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Men At Work Building Faith

Preached at St. George’s, 160 U Street, NW, Washington, D.C. 20001 on September 25, 2011 (for Men’s Day).

15th Sunday after Pentecost, Proper 21, Year A (RCL): Exodus 17:1-7; Psalm 78:1-4, 12-16; Philippians 2:1-13; Matthew 21:23-32.

Come Holy Spirit, fill the hearts of your faithful, and kindle in us the fire of your love. Send forth your Spirit and we shall be created, and you shall renew the face of the earth.  Amen.

       Good morning, St. George’s.  Welcome all family, friends and guests who gather here today.  It is a thrill to be home!  I missed you all this past summer, and while I at served St. Mark’s, Alexandria, I remembered each of you in my prayers.  Chrissie and I are so glad to be back, and it is indeed my honor and privilege to speak today as we celebrate Men’s Day. 

       When Grafton contacted me with today’s theme, Men at Work Building Faith, I wondered where God might lead me for a word or two. 

       First, I viewed the mission statement of the Men of St. George’s: To provide a platform for spiritual growth and Christian fellowship for the adult male membership of this parish.  “The Men” strive to uphold the Gospel of Jesus Christ, the mission of this Episcopal Diocese, and of St. George’s Church.  Their aim is accomplished this mission through stewardship, charity and service.

       Then I spent time focusing on the word “Men,” and how it spoke to me about community, camaraderie, and the strength in numbers found in brotherhood.  Men at Work Building Faith are steeped in scripture, the living Word of God.  They are men bound up in prayer which begins in worship, with adoration, praise and honor to God.  Men at Work Building Faith seek to grow spiritually in the Word of God to challenge themselves, and encourage one another, to be leaders and servants in the church, our homes, and the greater community.  They know, as do we all, that to be leaders in the church, it is imperative that we “individually” surrender and submit to our Lord and Savior Jesus Christ in all areas of our lives.  We Men are called to be sons, brothers, husbands, fathers, uncles, grandfathers, godfathers, employees, and leaders that God Almighty wants us all to be. 

       Mulling further the theme as I began reflecting on today’s lessons, what emerged for me were the different instruments of God who came from humble, if not questionable, beginnings; each individual demonstrated courageous calls to righteousness while performing good works in the eyes of the Lord. 

       MOSES, the preeminent figure in the Old Testament, was a shy, humble man who sought obscurity.  When the Lord encouraged him into leading the Israelites out of Egypt, this reluctant leader showed courage, tenacity, and moral fervor while God forged a new people from those who had forgotten their patriarchal past and lacked any sense of shared community.  Although he would demonstrate his own flawed humanity more than once, Moses was the great spiritual leader who received from God on Mount Sinai the Law that guided Israel throughout the centuries.

       Today’s account from Exodus shows the steadfastness of Moses even as the faith of the Hebrews wavers and their complaints begin.  As the people argued they should have stayed in Egypt where food was plentiful and delicious, Moses announced God’s promise of provision so that quail flocked to them and heavenly manna descended upon them.  Now the scarcity of water has parched their lips, dried up their resolve, and prompted even more grumblings.  God intervenes again, commanding Moses to strike the rock at Horeb with his rod in the presence of the elders, so sweet water could flow to satisfy the thirsty Israelites.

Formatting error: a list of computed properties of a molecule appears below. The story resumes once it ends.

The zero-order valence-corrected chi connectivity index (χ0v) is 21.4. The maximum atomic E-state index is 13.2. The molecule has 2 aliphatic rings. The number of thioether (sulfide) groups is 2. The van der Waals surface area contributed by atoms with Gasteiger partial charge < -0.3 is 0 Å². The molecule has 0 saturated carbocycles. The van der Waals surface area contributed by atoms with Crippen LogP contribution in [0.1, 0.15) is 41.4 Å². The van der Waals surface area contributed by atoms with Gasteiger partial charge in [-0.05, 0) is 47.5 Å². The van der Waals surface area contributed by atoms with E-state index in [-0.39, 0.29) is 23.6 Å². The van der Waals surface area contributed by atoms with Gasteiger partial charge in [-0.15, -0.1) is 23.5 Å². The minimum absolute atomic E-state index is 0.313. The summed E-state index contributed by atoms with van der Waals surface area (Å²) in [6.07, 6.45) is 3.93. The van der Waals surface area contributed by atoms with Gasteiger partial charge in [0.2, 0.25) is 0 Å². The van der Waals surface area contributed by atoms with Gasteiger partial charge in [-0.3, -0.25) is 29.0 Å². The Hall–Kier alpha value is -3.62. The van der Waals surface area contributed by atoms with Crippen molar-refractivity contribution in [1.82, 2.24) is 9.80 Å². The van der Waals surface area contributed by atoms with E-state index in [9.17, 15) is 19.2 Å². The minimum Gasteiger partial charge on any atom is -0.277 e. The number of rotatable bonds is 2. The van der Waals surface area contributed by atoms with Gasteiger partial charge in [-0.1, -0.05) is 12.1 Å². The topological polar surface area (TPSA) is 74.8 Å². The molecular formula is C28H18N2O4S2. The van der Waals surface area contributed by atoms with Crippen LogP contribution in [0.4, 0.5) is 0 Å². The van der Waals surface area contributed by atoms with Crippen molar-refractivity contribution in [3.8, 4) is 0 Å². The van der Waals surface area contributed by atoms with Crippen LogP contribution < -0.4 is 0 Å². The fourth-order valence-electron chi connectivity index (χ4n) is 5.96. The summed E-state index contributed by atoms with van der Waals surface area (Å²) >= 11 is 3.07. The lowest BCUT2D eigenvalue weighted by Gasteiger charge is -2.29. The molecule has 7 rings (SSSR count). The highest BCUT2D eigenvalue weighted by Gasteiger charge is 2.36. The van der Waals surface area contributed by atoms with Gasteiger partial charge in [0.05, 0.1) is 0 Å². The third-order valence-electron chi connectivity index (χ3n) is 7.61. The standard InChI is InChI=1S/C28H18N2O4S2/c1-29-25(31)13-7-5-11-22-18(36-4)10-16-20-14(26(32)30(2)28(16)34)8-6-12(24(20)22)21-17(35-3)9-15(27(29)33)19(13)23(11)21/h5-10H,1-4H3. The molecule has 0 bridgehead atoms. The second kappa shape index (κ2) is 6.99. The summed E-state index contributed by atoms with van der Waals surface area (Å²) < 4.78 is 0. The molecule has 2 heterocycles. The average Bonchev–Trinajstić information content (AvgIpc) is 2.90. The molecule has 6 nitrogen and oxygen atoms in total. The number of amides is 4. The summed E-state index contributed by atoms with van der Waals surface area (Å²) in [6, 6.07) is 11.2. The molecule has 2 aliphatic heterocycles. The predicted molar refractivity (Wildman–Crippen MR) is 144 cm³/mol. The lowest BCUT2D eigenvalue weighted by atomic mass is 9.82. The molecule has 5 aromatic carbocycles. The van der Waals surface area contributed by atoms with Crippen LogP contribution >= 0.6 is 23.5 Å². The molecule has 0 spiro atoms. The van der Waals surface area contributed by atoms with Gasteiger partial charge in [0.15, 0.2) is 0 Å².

For Christians, Moses is often held up as a symbol of contrast between traditional Judaism and the teachings of Jesus.  He is shown as the precursor of Jesus in the seamless, unified story of God’s relationship to and interaction with humankind throughout the ages.  Jesus is portrayed as the long-awaited fulfillment of the divine promise made to Moses in the covenant on Mount Sinai.  

       Count Moses as one of those Men at Work Building Faith.

       Although he was the leading persecutor of followers of The Way, the early Christians in the first years of the new faith, PAUL became a believer in Christ Jesus and the most influential voice - after Jesus himself - in the history of the Church.  Paul’s conversion on the road to Damascus placed him on the borderline between two worlds.  He had been raised in a strict Jewish home which led Paul to devote his life to Mosaic Law.  He railed against a ‘sect’ that not only questioned that Law and worship in the temple, but also claimed a crucified Galilean teacher was their Messiah.  

       Paul’s transformation convinced him the crucified Galilean was this Messiah foretold to come, the Son of God, and that the Messiah’s message was not only for the Jews, but also for the Gentiles.  This experience could not have been more traumatic or ultimately more joyful for Paul.  Although he continued his devotion to the same God he had always worshiped, Paul came to see God’s will pointing in another direction.

       In his letter to the Church of Philippi, Paul makes an appeal for unity in the face of opposition and unity in their common life together.  It is here that Paul inserts the well-known “Hymn to Christ” or “kenotic hymn” (for kenosis which means “self-emptying”).  This hymn was probably well known to the epistle’s hearers.  Its description of Christ as one who “emptied himself,” who took on “the form of a slave,” who “was obedient to the point of death,” who was “exalted” by God, and who is now to be confessed as Lord is doubtless the most famous passage from the letter to the Philippians. There is much scholarly debate about this passage, which is a different sermon altogether.  We did not read it today, but Paul continues in verses 14-15 to exhort the people to live in unity as children of God in the midst of a “crooked and perverse generation.”  That phrase, “crooked and perverse generation,” comes from Deuteronomy 32:5, and serves as one indicator among others in this section that Paul, while in prison, saw his situation as being not unlike that of Moses at his farewell charge to those he lead out of bondage.